It’s ironic that the spiritual leader of his Hasidic community (Joel Colodner in a magnificent performance) in 1940s Brooklyn should give his son the silent treatment (he says, to teach him humility) when the silence of world leaders who knew about the Holocaust had such dire consequences. Luke Murtha plays his wounded son with such gentle sadness that our hearts go out to him, despite the fact that he brains another boy with a baseball in a game against students from a reformed Jewish neighborhood (whom the Hasidic spiritual leader calls “non-Jews”).

Murtha’s and Zachary Eisenstat’s characters become fast friends, after apologies are offered and accepted. The play follows the boys from middle school through university, making important choices on their own. Daniel Gidron’s cast makes their small stories resonate large. Murtha and Eisenstat are delightfully yin and yang, learning from their differences. Charles Linshaw sometimes voices Eisenstat’s character as the narrator, which is a bit confusing at first until you absorb the conceit. Will McGarrahan gives the other father a warm, bemused personality, in contrast to the rabbi’s unyielding silence.

Monday, November 12, 2012

QUICK TAKE REVIEWS Portraits of America in Musical Form By Beverly Creasey

The American musical reinvents itself all the time but what always stays the same is the artifice. Take THE UNSINKABLE MOLLY BROWN. The Meredith Wilson/Richard Morris musical creates an entertaining portrait of the spunky upstart from Missouri who survived the Titanic disaster, among other achievements --- but you wouldn’t call it biography. You would call it a rousing good time, “big brass band, Meredith Wilson-style.”

 I don’t know of any revivals since the Broadway run in the ‘60s so if Wellesley College Theatre hadn’t presented it this past weekend, I wouldn’t have had the opportunity to see it on stage. Nora Hussey’s theater students (and some ringers from the Wellesley professional theatre) made that yarn believable, about pulling yourself up by your bootstraps. This was America just before the turn of the 20th century when dreamers rushed to Colorado to strike it rich in the silver mines. Molly’s husband hits a vein and the rest is, well, artifice.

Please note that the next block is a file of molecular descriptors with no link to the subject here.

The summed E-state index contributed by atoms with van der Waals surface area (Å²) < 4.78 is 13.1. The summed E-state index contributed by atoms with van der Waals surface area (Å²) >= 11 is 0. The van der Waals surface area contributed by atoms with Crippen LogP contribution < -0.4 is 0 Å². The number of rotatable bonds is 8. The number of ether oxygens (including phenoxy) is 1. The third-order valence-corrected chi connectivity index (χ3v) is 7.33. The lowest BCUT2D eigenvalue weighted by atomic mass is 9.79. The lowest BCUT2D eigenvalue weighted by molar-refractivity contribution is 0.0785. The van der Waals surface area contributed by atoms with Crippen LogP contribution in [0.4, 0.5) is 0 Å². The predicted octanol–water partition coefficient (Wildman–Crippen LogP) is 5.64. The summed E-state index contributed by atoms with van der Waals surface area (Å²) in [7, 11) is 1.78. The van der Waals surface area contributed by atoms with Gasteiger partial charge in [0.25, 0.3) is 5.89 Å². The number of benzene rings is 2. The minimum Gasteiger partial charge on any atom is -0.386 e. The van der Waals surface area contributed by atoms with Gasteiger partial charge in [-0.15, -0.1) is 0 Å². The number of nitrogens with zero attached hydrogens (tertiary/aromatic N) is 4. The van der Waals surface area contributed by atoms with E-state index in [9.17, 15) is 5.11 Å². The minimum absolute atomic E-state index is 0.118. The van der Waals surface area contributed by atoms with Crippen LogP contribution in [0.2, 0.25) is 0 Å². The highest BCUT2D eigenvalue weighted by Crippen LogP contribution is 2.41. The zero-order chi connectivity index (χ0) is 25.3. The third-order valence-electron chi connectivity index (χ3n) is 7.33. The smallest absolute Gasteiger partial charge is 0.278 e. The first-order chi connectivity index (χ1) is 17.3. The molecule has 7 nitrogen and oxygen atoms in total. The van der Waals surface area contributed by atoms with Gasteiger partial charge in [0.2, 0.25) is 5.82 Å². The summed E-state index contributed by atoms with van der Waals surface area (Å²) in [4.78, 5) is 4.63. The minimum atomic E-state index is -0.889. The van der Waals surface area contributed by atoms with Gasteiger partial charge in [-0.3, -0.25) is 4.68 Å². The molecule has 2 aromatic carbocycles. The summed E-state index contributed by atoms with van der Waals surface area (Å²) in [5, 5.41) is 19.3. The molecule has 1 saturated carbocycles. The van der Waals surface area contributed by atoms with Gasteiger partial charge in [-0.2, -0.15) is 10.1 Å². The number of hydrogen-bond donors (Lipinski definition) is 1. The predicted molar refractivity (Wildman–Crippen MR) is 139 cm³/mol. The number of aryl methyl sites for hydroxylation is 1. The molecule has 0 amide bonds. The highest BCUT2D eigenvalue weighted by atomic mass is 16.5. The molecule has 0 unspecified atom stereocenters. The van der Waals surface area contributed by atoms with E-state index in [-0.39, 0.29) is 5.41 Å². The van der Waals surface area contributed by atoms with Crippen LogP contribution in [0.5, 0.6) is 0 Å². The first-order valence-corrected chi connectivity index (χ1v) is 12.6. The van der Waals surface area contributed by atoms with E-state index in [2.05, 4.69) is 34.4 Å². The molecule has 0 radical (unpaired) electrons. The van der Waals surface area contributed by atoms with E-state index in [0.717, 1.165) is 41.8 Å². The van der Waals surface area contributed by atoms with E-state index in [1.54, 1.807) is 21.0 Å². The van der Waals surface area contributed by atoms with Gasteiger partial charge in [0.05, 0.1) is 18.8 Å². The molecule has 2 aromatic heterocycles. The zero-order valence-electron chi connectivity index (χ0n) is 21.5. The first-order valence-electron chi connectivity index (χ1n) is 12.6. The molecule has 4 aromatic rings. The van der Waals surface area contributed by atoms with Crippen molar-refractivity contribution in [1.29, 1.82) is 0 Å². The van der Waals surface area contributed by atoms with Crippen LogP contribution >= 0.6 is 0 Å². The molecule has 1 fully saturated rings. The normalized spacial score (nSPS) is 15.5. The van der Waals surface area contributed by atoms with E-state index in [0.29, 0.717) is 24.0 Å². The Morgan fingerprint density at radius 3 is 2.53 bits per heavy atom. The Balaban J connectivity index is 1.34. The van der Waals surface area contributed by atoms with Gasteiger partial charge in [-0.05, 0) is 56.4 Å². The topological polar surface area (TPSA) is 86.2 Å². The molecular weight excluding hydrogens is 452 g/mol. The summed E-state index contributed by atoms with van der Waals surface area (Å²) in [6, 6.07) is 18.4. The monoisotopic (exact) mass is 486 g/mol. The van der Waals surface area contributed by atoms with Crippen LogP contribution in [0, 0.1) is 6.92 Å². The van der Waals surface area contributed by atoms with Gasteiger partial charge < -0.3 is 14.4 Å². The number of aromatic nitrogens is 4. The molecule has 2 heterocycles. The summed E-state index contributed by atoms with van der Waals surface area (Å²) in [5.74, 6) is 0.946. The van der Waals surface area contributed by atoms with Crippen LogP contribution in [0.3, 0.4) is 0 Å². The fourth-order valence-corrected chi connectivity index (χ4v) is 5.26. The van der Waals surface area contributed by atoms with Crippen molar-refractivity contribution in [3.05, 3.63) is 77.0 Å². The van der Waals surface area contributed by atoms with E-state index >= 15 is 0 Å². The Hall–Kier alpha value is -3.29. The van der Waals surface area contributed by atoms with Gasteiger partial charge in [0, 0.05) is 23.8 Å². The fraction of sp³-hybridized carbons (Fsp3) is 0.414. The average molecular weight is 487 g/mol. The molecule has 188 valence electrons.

Co-director David Costa catches lightning in a bottle, giving us a spirited taste of the Wild West (from the settler perspective, of course) where prospectors, gamblers and prostitutes live it up after a hard day at the mines, dancing and singing and brawling their hearts out. (Kudos to Jenny Tang for the lively music and to Colleen Royal for the boisterous dance.)

More than a few of those men are portrayed by women (this being a women’s college) and they’re portrayed exceptionally well. All the characters ring true, with standout performances from Marge Dunn as the unstoppable Molly, from Will Bouvier as her exceedingly patient husband and from John Davin as her wisecracking, truth-telling, whiskey swilling father. In the supporting roles, Charlotte Peed has a touching turnaround as a snobby socialite and Will Keary makes us feel sorry for a Prince!